The bearings manufacturers argued that there was no appreciable adverse effect on competition (“AAEC”) as a result of the discussions amongst them. Firstly, the price-related information discussed was never implemented, and secondly the OEMs themselves exert significant countervailing buyer power which would not allow for any such agreement to subsist amongst the bearings manufacturers. The CCI however, was of the view that the above arguments do not rebut the presumption of AAEC infact, the very factum that the parties met with each other to decide the price revisions to be quoted to the OEMs, compromised their independence. It enabled them to quote price revisions to the OEMs, different than what they would have otherwise quoted independently.
While the CCI held that the bearings manufacturers were operating in a cartel, it decided against imposing a penalty and observed that, “ends of justice would be met if the parties cease such cartel behaviour and desist from indulging in it in future”.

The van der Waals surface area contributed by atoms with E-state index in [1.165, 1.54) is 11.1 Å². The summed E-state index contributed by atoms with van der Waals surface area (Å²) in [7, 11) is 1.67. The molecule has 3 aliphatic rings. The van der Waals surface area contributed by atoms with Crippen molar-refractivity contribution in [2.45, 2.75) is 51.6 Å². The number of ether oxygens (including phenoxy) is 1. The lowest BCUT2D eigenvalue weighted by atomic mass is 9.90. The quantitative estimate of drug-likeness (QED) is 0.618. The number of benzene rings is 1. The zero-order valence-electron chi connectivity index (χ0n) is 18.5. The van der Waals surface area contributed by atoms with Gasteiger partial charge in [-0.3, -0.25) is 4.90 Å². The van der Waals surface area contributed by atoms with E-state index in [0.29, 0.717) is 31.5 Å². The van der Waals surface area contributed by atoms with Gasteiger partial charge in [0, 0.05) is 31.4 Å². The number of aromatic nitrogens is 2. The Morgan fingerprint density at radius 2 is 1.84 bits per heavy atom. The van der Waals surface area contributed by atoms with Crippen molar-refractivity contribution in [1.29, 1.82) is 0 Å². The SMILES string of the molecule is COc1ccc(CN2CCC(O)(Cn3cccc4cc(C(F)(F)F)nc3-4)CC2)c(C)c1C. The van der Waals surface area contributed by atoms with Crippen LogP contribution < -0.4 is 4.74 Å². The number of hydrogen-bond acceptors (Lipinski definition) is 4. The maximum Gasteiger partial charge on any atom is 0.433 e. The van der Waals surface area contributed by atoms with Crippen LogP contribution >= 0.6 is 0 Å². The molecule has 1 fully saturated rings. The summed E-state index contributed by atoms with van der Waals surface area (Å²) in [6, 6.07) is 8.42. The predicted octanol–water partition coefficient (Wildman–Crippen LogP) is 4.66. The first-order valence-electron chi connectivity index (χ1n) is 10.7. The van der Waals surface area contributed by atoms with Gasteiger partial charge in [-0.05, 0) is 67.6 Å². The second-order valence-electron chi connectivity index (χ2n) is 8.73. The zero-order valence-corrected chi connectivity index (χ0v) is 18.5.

Recently, the CCI continued this approach in the case of In Re: Chief Materials Manager, South Eastern Railway v. Hindustan Composites Limited & Ors. (Reference Case no. 03 of 2016). The information in this case was filed by the chief managers of the various divisions of the Indian railways against ten manufacturers and suppliers of brake blocks for alleged bid-rigging in the tenders floated by the Indian railways. It was alleged that the companies quoted identical prices and subsequently identical reductions in the course of the negotiations in the railways tenders. Further, even the rates quoted in the tenders issued by different divisions were same despite differences in the geographic locations.